Shares in the Dutch luxury car firm, Spyker, have soared after it renewed a bid for General Motor’s Swedish car business Saab.
By mid-morning Spyker shares were up 27% at 2.17 euros in Amsterdam. GM has until 1700 US Eastern time (2200 GMT) on Monday to respond to Spyker’s bid.
Spyker’s chief executive Victor Muller said on Sunday he was “very confident” his new offer would lead to a deal.
GM says it is “evaluating” inquiries from several parties into Saab.
The new offer follows GM’s statement last Friday that it would start winding down Saab after initial talks with Spyker failed.
“We have made every effort to resolve the issues that were preventing the conclusion of this matter and we have asked GM and all other involved parties to seriously consider this offer,” Mr Muller said.
“We are very confident that our renewed offer will remove the impasse that was standing in the way of an agreement on Friday, and this would still allow us to conclude the deal prior to the expiry of the deadline originally set by GM.”
Spyker has submitted a new 11-point proposal to GM, addressing the issues that ended talks.
It is thought that the new offer does not include a loan from the European Investment Bank, which would allow the deal to go through quickly enough to meet the end of December deadline.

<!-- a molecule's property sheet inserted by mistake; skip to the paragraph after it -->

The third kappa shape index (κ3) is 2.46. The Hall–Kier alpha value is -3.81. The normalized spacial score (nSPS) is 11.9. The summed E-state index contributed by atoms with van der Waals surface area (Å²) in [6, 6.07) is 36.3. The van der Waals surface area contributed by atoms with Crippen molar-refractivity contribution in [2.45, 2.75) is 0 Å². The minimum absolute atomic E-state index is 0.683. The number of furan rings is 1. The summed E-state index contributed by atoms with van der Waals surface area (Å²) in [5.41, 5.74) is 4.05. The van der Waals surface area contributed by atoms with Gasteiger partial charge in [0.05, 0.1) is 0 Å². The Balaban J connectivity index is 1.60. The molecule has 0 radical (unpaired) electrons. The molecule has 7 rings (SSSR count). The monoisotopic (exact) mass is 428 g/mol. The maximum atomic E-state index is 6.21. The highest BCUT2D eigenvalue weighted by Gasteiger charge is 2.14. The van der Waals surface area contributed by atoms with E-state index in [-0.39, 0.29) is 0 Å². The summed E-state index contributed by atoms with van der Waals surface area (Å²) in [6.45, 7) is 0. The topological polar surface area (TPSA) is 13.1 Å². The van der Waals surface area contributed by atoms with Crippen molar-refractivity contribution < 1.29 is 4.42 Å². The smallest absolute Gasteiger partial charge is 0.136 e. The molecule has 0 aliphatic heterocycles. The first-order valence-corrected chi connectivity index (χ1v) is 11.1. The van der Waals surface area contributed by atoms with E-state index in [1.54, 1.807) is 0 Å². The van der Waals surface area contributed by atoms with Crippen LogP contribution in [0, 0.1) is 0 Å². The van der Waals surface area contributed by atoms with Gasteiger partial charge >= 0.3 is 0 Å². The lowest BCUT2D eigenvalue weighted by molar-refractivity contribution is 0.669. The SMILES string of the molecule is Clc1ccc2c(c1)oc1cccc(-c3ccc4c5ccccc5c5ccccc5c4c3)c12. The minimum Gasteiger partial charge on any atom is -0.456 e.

Spyker is partly owned by the Russian banking tycoon Vladimir Antonov. He joined as chairman in April 2008 and is also the main shareholder in the Lithuanian bank Snoras and Russia’s Conversbank.
Sweden’s unions have urged GM to consider the new offer.
IF Metall chairman Stefan Loefven said: “I understand the frustration felt by everyone who is dependent on Saab, to be thrown between hope and despair is terrible. GM must now respond with a serious examination of the new bid.”
Saab employs 3,400 people in Sweden and GM has estimated that 8,000 people would suffer indirectly from its planned closure.
Last year, Saab lost 3bn kronor (£255m; $412m). It has not made a profit since 2001 and made up 1.1% of GM’s global sales last year.
GM pledged to become a leaner company when it emerged from bankruptcy protection in July this year. It had been hit by a sharp slump in sales – partly because of the financial crisis, but also because of stiff competition from Japanese rivals.
The company is now 62% owned by the US government.
GM is planning to focus on its four core brands – Buick, Cadillac, Chevrolet and GMC – as well as its European business Opel.
37 cars sold in 2008
23.8m euros ($34m; £21m) lost in 2008
3rd place for Snoras Spyker Squadron in 2009 Le Mans championship series
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